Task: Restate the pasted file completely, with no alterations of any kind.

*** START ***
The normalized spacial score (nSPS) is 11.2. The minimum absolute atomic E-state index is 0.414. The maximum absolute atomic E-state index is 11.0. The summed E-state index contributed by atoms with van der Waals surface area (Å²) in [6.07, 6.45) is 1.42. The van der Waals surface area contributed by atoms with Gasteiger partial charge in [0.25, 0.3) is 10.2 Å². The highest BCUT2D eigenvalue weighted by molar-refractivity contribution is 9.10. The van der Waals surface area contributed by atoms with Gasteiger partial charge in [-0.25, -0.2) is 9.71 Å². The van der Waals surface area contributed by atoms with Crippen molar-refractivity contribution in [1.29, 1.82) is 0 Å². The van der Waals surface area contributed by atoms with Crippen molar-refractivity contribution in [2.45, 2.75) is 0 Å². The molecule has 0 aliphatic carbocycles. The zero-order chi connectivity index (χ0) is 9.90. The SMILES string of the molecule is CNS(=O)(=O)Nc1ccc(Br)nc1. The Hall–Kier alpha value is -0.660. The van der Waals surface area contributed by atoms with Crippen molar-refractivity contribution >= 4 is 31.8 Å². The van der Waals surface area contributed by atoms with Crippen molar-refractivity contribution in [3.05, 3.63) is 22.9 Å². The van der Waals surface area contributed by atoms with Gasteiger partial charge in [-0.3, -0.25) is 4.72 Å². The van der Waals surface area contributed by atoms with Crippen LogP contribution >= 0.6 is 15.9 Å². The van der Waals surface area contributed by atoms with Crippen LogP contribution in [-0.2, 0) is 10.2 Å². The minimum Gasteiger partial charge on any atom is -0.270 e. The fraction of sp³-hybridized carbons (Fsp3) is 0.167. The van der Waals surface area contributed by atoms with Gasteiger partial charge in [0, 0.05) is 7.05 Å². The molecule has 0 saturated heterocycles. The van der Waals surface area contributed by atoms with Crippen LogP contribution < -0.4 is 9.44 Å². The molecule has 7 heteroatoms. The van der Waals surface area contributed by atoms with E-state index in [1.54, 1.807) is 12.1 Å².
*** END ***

The normalized spacial score (nSPS) is 11.2. The minimum absolute atomic E-state index is 0.414. The maximum absolute atomic E-state index is 11.0. The summed E-state index contributed by atoms with van der Waals surface area (Å²) in [6.07, 6.45) is 1.42. The van der Waals surface area contributed by atoms with Gasteiger partial charge in [0.25, 0.3) is 10.2 Å². The highest BCUT2D eigenvalue weighted by molar-refractivity contribution is 9.10. The van der Waals surface area contributed by atoms with Gasteiger partial charge in [-0.25, -0.2) is 9.71 Å². The van der Waals surface area contributed by atoms with Crippen molar-refractivity contribution in [1.29, 1.82) is 0 Å². The van der Waals surface area contributed by atoms with Crippen molar-refractivity contribution in [2.45, 2.75) is 0 Å². The molecule has 0 aliphatic carbocycles. The zero-order chi connectivity index (χ0) is 9.90. The SMILES string of the molecule is CNS(=O)(=O)Nc1ccc(Br)nc1. The Hall–Kier alpha value is -0.660. The van der Waals surface area contributed by atoms with Crippen molar-refractivity contribution >= 4 is 31.8 Å². The van der Waals surface area contributed by atoms with Crippen molar-refractivity contribution in [3.05, 3.63) is 22.9 Å². The van der Waals surface area contributed by atoms with Gasteiger partial charge in [-0.3, -0.25) is 4.72 Å². The van der Waals surface area contributed by atoms with Crippen LogP contribution >= 0.6 is 15.9 Å². The van der Waals surface area contributed by atoms with Crippen LogP contribution in [-0.2, 0) is 10.2 Å². The minimum Gasteiger partial charge on any atom is -0.270 e. The fraction of sp³-hybridized carbons (Fsp3) is 0.167. The van der Waals surface area contributed by atoms with Gasteiger partial charge in [0, 0.05) is 7.05 Å². The molecule has 0 saturated heterocycles. The van der Waals surface area contributed by atoms with Crippen LogP contribution < -0.4 is 9.44 Å². The molecule has 7 heteroatoms. The van der Waals surface area contributed by atoms with E-state index in [1.54, 1.807) is 12.1 Å².